Top Health Officer Leaving West Virginia DHHR

GUPTA

CHARLESTON — Dr. Rahul Gupta, who headed the West Virginia Bureau of Public Health and supervised the Office of Drug Control Policy, is the next high-profile Justice Administration official leaving.

However, Gov. Jim Justice said Tuesday afternoon he was able to fill one of those high-ranking positions when he named John Myers as director of the West Virginia Lottery.

Myers has been secretary of administration for the Justice Administration. Prior to that, he worked at the lottery from 2008-2017 and was acting director from 2015-2017.

Myers, in the private sector, was the manager of corporate administration for Toyota Motor Manufacturing in Buffalo, West Virginia.

Gupta will join the nonprofit March of Dimes as its senior vice president and chief medical and health officer.

“I’m pleased to be joining March of Dimes, an organization that’s fighting for the health of all families, no matter who they are, where they live or what they can afford,” Gupta said in a press release issued Tuesday.

“Dr. Gupta’s leadership skills, accomplishments, vision and passion for prevention will be crucial to meeting March of Dimes goals to give every mom and baby the best chance for a healthy start,” said Stacey D. Stewart, president of March of Dimes. “State and federal data show that the health of pregnant women and babies in this country is getting worse, and there’s an urgent need for the type of innovative solutions that Dr. Gupta has made his hallmark.”

First appointed in 2015 as chief health officer and commissioner of the Bureau of Public Health by former Gov. Earl Ray Tomblin, Gupta is a specialist in internal medicine and preventive medicine. He was the executive director of the Kanawha-Charleston Health Department starting in 2009.

Gupta replaced Dr. Letitia E. Tierney, who resigned Dec. 31, 2014.

Gupta had been on the front lines of the state’s opioid response planning. When the Legislature passed a law creating the Office of Drug Control Policy in 2017, it was placed under the direction of the secretary of the Department of Health and Human Resources and the supervision of the Bureau of Public Health.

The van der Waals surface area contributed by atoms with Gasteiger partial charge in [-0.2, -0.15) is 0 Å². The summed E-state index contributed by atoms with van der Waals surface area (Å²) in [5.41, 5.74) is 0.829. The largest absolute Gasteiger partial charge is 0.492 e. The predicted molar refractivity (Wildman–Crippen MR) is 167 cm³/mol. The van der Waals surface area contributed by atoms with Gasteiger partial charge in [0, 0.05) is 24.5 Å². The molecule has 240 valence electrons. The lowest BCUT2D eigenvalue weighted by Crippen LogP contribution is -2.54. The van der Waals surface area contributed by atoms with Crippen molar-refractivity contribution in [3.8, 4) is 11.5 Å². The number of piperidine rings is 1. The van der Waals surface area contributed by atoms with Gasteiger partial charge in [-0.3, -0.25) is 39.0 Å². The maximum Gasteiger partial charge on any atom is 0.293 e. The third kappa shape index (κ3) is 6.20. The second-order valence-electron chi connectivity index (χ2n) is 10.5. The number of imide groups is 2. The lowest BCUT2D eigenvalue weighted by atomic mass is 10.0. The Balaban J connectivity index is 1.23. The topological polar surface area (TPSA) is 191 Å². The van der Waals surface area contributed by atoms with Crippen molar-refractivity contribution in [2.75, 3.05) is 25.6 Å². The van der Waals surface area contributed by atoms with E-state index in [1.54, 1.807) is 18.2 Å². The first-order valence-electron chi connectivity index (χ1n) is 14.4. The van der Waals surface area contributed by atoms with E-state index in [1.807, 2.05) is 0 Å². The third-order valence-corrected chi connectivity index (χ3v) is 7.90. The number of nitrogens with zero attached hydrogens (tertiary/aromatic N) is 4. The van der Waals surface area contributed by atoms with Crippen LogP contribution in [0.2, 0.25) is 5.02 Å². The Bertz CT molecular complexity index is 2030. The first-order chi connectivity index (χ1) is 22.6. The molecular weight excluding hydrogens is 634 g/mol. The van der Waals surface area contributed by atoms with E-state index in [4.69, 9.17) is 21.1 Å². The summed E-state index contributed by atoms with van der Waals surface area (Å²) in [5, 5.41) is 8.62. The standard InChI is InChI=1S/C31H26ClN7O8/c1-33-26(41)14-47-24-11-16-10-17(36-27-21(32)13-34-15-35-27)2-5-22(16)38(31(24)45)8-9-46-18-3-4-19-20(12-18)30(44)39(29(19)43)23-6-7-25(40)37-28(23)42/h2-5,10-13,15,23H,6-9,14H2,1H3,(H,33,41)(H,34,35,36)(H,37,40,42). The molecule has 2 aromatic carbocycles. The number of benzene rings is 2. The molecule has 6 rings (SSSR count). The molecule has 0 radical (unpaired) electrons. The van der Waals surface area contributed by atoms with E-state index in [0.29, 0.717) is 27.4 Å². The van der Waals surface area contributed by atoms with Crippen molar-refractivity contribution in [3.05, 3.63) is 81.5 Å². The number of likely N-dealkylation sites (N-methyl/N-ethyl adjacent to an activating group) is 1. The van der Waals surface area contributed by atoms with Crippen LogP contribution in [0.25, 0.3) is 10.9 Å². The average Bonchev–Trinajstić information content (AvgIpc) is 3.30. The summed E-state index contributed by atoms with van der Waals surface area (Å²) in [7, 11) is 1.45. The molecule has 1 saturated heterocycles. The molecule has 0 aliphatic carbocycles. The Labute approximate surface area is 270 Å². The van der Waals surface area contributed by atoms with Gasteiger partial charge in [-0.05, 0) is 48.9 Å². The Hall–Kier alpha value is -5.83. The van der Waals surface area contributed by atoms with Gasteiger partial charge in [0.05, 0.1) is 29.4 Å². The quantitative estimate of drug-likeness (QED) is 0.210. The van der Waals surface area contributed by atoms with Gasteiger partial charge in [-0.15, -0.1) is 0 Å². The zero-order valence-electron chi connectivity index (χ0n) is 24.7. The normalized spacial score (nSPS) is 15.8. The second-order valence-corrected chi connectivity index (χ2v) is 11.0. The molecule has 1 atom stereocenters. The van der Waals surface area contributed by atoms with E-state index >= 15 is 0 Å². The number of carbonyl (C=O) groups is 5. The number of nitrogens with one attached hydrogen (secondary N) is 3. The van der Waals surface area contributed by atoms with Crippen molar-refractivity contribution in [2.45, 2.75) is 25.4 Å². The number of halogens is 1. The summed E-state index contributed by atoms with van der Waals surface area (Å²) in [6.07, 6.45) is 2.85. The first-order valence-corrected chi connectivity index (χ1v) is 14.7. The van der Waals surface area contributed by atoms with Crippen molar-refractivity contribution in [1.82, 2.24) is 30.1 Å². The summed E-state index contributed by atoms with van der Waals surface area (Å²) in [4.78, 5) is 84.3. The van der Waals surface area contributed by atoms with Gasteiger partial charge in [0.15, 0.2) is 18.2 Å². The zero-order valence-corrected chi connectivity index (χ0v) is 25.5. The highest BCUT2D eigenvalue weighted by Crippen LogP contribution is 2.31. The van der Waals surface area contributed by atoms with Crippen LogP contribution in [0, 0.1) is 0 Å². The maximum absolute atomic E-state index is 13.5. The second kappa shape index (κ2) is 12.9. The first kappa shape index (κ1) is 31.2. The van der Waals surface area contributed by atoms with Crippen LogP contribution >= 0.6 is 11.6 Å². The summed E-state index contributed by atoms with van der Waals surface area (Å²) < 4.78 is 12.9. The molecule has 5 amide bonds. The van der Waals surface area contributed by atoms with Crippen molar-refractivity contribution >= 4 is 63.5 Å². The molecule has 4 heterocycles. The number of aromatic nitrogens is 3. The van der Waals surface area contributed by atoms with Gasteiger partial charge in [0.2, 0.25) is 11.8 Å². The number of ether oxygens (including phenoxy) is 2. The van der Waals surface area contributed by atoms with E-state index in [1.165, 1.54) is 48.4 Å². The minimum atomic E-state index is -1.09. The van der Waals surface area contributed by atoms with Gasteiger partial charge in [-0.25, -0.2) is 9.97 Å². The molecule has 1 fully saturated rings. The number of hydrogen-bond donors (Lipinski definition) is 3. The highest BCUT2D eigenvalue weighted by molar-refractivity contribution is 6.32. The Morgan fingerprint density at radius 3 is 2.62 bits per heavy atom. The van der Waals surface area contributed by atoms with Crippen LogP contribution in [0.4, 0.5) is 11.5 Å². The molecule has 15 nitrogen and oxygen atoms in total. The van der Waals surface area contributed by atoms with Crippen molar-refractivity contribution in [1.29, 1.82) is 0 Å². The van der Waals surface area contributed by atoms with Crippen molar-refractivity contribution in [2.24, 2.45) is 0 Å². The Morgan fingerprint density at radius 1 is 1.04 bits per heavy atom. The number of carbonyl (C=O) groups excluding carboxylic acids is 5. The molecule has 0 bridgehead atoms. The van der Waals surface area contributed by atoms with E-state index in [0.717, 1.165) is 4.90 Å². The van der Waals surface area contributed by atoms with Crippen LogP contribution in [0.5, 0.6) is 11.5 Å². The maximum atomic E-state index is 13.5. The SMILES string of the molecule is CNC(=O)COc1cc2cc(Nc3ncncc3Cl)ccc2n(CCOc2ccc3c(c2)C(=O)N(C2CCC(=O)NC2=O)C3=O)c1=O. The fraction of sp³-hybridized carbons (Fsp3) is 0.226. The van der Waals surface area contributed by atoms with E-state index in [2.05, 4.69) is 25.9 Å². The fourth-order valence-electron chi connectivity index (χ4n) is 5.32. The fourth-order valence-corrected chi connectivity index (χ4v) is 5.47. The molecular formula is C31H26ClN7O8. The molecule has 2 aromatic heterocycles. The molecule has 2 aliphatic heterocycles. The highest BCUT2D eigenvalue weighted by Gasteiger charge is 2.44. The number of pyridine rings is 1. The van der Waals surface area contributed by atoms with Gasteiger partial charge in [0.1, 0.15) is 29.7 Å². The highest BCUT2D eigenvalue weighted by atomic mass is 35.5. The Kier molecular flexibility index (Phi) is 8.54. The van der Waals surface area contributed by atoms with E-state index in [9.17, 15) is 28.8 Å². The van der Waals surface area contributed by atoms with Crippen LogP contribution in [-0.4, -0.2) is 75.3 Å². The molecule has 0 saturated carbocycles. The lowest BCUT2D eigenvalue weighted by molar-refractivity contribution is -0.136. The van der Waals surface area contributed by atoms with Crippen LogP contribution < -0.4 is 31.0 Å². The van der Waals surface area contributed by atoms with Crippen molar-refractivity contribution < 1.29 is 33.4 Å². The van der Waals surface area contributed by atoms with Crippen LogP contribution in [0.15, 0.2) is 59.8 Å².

ODCP is legislatively mandated to develop policies and plans to curb the state’s growing drug abuse problem and be a clearinghouse for statistics on drug and alcohol abuse. The office missed a mandate of July 1 to submit a strategic plan to reduce drug, alcohol and tobacco abuse by 10 percent and another plan to increase the number of beds for treatment.

DHHR has had trouble finding a permanent director for ODCP, which is being managed in the interim by Nancy Sullivan, a special assistant to DHHR Secretary Bill Crouch. Jim Johnson, the former director of the city of Huntington’s Office of Drug Control Policy, was the office’s first director from September 2017 to January 2018. Dr. Michael Brumage, the former executive director of the Kanawha-Charleston Health Department after Gupta, only lasted from Feb. 5 to March 23. Another interim director, Susie Mullens, left to take a job in Preston County.

Gupta’s deputy commissioner for health improvement, Anne Williams, was granted an exemption from the state Ethics Commission to look for other employment after 27 years with DHHR and five years with the Bureau of Public Health. Williams, who was the point of contact for applications when the agency set out to hire the first ODCP director, was named along with Gupta and Johnson on the bureau’s 2016 overdose fatality analysis report released in 2017.

Gupta’s departure makes the third state agency with employee shake-ups.

The governor’s office announced Aug. 31 that Alan Larrick, former director of the lottery, had resigned. Officials with the Department of Revenue, which oversee the lottery, also confirmed Monday they were investigating Danielle Boyd, the lottery’s general counsel.

The governor’s office also is having problems finding a new Department of Commerce secretary. Former secretary Woody Thrasher resigned in June after the department mishandled a flood recovery program and a program that imbedded business leaders in the state Development Office.

Lawmakers have cited the absences of acting Secretary of Commerce Clayton Burch from legislative interim meetings this week.

The Commerce Department also is without key administrative staff: Kris Hopkins, executive director of the Development Office; Josh Jarrell, deputy secretary of the Department of Commerce and chief legal counsel; Mary Jo Thompson, director of community development in the Department of Commerce; and Russell Tarry, director of the West Virginia Office of Economic Opportunity.

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